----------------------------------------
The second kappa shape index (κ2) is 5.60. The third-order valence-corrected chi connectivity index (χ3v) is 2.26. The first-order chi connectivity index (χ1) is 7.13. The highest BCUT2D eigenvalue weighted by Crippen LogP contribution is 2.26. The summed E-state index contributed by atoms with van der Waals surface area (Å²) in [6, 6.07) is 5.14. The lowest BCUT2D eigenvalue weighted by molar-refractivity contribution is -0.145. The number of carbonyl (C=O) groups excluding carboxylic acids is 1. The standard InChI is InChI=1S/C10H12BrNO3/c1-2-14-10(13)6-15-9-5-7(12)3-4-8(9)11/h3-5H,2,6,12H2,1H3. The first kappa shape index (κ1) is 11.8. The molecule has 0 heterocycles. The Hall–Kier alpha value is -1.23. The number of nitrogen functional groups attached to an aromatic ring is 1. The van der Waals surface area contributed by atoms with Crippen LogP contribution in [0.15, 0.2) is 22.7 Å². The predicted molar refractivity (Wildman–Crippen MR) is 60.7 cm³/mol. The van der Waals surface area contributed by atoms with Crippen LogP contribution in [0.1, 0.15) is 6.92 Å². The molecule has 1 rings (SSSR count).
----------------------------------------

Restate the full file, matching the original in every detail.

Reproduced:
The second kappa shape index (κ2) is 5.60. The third-order valence-corrected chi connectivity index (χ3v) is 2.26. The first-order chi connectivity index (χ1) is 7.13. The highest BCUT2D eigenvalue weighted by Crippen LogP contribution is 2.26. The summed E-state index contributed by atoms with van der Waals surface area (Å²) in [6, 6.07) is 5.14. The lowest BCUT2D eigenvalue weighted by molar-refractivity contribution is -0.145. The number of carbonyl (C=O) groups excluding carboxylic acids is 1. The standard InChI is InChI=1S/C10H12BrNO3/c1-2-14-10(13)6-15-9-5-7(12)3-4-8(9)11/h3-5H,2,6,12H2,1H3. The first kappa shape index (κ1) is 11.8. The molecule has 0 heterocycles. The Hall–Kier alpha value is -1.23. The number of nitrogen functional groups attached to an aromatic ring is 1. The van der Waals surface area contributed by atoms with Crippen LogP contribution in [0.15, 0.2) is 22.7 Å². The predicted molar refractivity (Wildman–Crippen MR) is 60.7 cm³/mol. The van der Waals surface area contributed by atoms with Crippen LogP contribution in [0.1, 0.15) is 6.92 Å². The molecule has 1 rings (SSSR count).